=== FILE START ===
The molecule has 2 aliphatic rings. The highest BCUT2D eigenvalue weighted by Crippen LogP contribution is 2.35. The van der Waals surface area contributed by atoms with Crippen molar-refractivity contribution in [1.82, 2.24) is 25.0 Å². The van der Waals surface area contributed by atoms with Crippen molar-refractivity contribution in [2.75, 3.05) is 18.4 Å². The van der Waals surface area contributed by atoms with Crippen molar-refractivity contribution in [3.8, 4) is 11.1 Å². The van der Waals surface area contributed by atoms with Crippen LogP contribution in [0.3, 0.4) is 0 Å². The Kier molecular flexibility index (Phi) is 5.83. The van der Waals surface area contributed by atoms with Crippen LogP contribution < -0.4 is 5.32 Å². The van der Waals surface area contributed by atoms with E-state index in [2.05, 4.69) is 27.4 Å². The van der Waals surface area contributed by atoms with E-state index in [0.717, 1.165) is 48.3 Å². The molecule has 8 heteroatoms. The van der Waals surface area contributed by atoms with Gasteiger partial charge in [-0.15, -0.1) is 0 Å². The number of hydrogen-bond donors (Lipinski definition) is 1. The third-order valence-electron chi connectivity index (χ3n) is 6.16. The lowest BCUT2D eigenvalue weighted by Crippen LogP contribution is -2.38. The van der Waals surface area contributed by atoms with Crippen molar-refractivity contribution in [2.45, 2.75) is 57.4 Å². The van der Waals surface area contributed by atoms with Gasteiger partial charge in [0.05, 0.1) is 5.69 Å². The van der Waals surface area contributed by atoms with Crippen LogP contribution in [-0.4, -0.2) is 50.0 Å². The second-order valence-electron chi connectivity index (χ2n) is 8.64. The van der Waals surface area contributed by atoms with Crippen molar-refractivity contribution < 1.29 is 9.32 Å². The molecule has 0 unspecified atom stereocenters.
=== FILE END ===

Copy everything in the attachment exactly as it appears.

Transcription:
The molecule has 2 aliphatic rings. The highest BCUT2D eigenvalue weighted by Crippen LogP contribution is 2.35. The van der Waals surface area contributed by atoms with Crippen molar-refractivity contribution in [1.82, 2.24) is 25.0 Å². The van der Waals surface area contributed by atoms with Crippen molar-refractivity contribution in [2.75, 3.05) is 18.4 Å². The van der Waals surface area contributed by atoms with Crippen molar-refractivity contribution in [3.8, 4) is 11.1 Å². The van der Waals surface area contributed by atoms with Crippen LogP contribution in [0.3, 0.4) is 0 Å². The Kier molecular flexibility index (Phi) is 5.83. The van der Waals surface area contributed by atoms with Crippen LogP contribution < -0.4 is 5.32 Å². The van der Waals surface area contributed by atoms with E-state index in [2.05, 4.69) is 27.4 Å². The van der Waals surface area contributed by atoms with E-state index in [0.717, 1.165) is 48.3 Å². The molecule has 8 heteroatoms. The van der Waals surface area contributed by atoms with Gasteiger partial charge in [-0.15, -0.1) is 0 Å². The number of hydrogen-bond donors (Lipinski definition) is 1. The third-order valence-electron chi connectivity index (χ3n) is 6.16. The lowest BCUT2D eigenvalue weighted by Crippen LogP contribution is -2.38. The van der Waals surface area contributed by atoms with Crippen molar-refractivity contribution in [2.45, 2.75) is 57.4 Å². The van der Waals surface area contributed by atoms with Gasteiger partial charge in [0.05, 0.1) is 5.69 Å². The van der Waals surface area contributed by atoms with Crippen LogP contribution in [-0.4, -0.2) is 50.0 Å². The second-order valence-electron chi connectivity index (χ2n) is 8.64. The van der Waals surface area contributed by atoms with Crippen molar-refractivity contribution < 1.29 is 9.32 Å². The molecule has 0 unspecified atom stereocenters.